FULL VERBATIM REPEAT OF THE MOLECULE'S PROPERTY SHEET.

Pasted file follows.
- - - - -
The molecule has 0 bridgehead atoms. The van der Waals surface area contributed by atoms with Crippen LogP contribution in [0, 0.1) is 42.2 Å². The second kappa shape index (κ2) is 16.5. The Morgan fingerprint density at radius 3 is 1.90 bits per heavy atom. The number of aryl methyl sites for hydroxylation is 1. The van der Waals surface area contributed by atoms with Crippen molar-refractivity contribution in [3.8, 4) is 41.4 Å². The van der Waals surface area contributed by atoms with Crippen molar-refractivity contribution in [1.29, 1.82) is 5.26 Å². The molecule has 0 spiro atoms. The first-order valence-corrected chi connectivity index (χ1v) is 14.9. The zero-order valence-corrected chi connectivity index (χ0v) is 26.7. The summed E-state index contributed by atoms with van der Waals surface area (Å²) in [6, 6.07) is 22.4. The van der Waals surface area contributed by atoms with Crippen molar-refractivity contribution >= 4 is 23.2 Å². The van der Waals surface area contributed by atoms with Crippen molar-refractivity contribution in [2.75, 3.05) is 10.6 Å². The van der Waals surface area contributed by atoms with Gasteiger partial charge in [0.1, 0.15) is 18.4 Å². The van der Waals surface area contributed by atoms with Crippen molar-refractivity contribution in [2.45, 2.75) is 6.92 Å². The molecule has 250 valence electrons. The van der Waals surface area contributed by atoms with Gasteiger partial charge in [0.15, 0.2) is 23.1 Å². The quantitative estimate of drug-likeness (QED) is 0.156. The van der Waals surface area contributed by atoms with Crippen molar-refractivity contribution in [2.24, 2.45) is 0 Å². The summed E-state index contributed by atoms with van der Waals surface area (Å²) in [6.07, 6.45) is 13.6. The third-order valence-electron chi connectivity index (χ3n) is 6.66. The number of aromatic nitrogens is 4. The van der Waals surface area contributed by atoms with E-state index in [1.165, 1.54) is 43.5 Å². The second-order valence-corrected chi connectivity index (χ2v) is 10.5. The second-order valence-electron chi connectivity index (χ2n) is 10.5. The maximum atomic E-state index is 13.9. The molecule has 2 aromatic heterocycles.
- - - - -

The molecule has 0 bridgehead atoms. The van der Waals surface area contributed by atoms with Crippen LogP contribution in [0, 0.1) is 42.2 Å². The second kappa shape index (κ2) is 16.5. The Morgan fingerprint density at radius 3 is 1.90 bits per heavy atom. The number of aryl methyl sites for hydroxylation is 1. The van der Waals surface area contributed by atoms with Crippen molar-refractivity contribution in [3.8, 4) is 41.4 Å². The van der Waals surface area contributed by atoms with Crippen molar-refractivity contribution in [1.29, 1.82) is 5.26 Å². The molecule has 0 spiro atoms. The first-order valence-corrected chi connectivity index (χ1v) is 14.9. The zero-order valence-corrected chi connectivity index (χ0v) is 26.7. The summed E-state index contributed by atoms with van der Waals surface area (Å²) in [6, 6.07) is 22.4. The van der Waals surface area contributed by atoms with Crippen molar-refractivity contribution >= 4 is 23.2 Å². The van der Waals surface area contributed by atoms with Crippen molar-refractivity contribution in [2.75, 3.05) is 10.6 Å². The van der Waals surface area contributed by atoms with Gasteiger partial charge in [0.1, 0.15) is 18.4 Å². The van der Waals surface area contributed by atoms with Crippen molar-refractivity contribution in [2.45, 2.75) is 6.92 Å². The molecule has 250 valence electrons. The van der Waals surface area contributed by atoms with Gasteiger partial charge in [0.15, 0.2) is 23.1 Å². The quantitative estimate of drug-likeness (QED) is 0.156. The van der Waals surface area contributed by atoms with Crippen molar-refractivity contribution in [2.24, 2.45) is 0 Å². The summed E-state index contributed by atoms with van der Waals surface area (Å²) in [6.07, 6.45) is 13.6. The third-order valence-electron chi connectivity index (χ3n) is 6.66. The number of aromatic nitrogens is 4. The van der Waals surface area contributed by atoms with E-state index in [1.165, 1.54) is 43.5 Å². The second-order valence-corrected chi connectivity index (χ2v) is 10.5. The second-order valence-electron chi connectivity index (χ2n) is 10.5. The maximum atomic E-state index is 13.9. The molecule has 2 aromatic heterocycles.